Blueberry Cobbler

I have a bunch of blueberries I need to use. And I need a dessert for tonight's birthday dinner for my friend Beth.

This is what I'm making.... Picture of final product to come....


2 1/2 cups fresh or frozen blueberries
1 T. vanilla extract
1/2 lemon, juiced, OR 1 1/2 T. lemon juice
1 C. white sugar
1/2 t. all-purpose flour
1 T. butter, melted
1 3/4 C. all-purpose flour
4 t. baking powder
6 T. white sugar
5 T. butter
1 C. milk
2 T. sugar
1 pinch ground cinnamon


Lightly grease an 8 inch square baking dish. Place the blueberries into the baking dish, and mix with vanilla and lemon juice. Sprinkle with 1 cup of sugar and 1/2 teaspoon of flour, then stir in the tablespoon of melted butter. Set aside.

In a medium bowl, stir together 1 3/4 cups of flour, baking powder, and 6 tablespoons sugar. Rub in the 5 tablespoons butter using your fingers, or cut in with a pastry blender until it is in small pieces. Make a well in the center, and quickly stir in the milk. Mix just until moistened. You should have a very thick batter, or very wet dough. You may need to add a splash more milk. Cover, and let batter rest for 10 minutes.

Preheat the oven to 375 degrees F (190 degrees C). Spoon the batter over the blueberries, leaving only a few small holes for the berries to peek through. Mix together the cinnamon and 2 teaspoons sugar; sprinkle over the top.

Bake for 20 to 25 minutes in the preheated oven, or until the top is golden brown. A knife inserted into the topping should come out clean - of course there will be blueberry syrup on the knife. Let cool until just warm before serving.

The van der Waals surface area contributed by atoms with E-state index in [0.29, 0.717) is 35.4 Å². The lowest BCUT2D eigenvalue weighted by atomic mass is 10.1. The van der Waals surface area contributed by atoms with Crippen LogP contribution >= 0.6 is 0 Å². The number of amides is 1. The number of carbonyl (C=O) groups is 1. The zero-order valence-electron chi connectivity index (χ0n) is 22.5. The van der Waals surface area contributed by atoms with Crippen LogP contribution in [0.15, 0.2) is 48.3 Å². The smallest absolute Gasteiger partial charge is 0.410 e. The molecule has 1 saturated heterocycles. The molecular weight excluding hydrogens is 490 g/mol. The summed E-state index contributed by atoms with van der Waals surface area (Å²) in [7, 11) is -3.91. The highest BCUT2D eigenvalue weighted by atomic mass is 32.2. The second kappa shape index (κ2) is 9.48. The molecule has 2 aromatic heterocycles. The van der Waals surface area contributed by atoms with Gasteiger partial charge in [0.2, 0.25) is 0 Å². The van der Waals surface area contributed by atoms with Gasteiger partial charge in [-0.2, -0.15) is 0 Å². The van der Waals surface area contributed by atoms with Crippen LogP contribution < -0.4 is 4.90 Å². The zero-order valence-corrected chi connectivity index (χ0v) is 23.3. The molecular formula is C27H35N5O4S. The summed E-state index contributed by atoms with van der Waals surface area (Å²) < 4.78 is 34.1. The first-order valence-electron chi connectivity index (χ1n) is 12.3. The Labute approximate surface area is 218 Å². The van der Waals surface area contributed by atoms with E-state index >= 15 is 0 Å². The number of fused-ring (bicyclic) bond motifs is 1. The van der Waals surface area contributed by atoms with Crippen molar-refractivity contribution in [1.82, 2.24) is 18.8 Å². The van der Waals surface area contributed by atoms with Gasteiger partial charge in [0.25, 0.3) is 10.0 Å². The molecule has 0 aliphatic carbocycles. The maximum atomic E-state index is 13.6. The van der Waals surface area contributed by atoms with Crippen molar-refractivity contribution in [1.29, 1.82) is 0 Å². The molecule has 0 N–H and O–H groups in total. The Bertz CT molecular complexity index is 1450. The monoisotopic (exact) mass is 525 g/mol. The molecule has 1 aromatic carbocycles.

From [Full recipe here]

Thursday, August 19, 2010

Recycle already, will ya?

I did change a few of my ways during my 18 months living in California.

Recycling, for one.

I lived in graduate housing at Fuller and they provided recycling bins, which happened to be just downstairs from my apartment. It was easy to drop recyclables off anytime I was leaving the apartment.

Then I started doing some study on creation care and our responsibility to care for the earth that God loves, and recycling became not only something easy and/or trendy to do, it became the right thing to do, one simple change in my life that would help me be a better steward of the earth and its resources.

Since moving back to Nashville, I started recycling anything and everything that I could. And discovered how easy it was, even though recycling bins were no longer right at the bottom of a set of stairs from my home.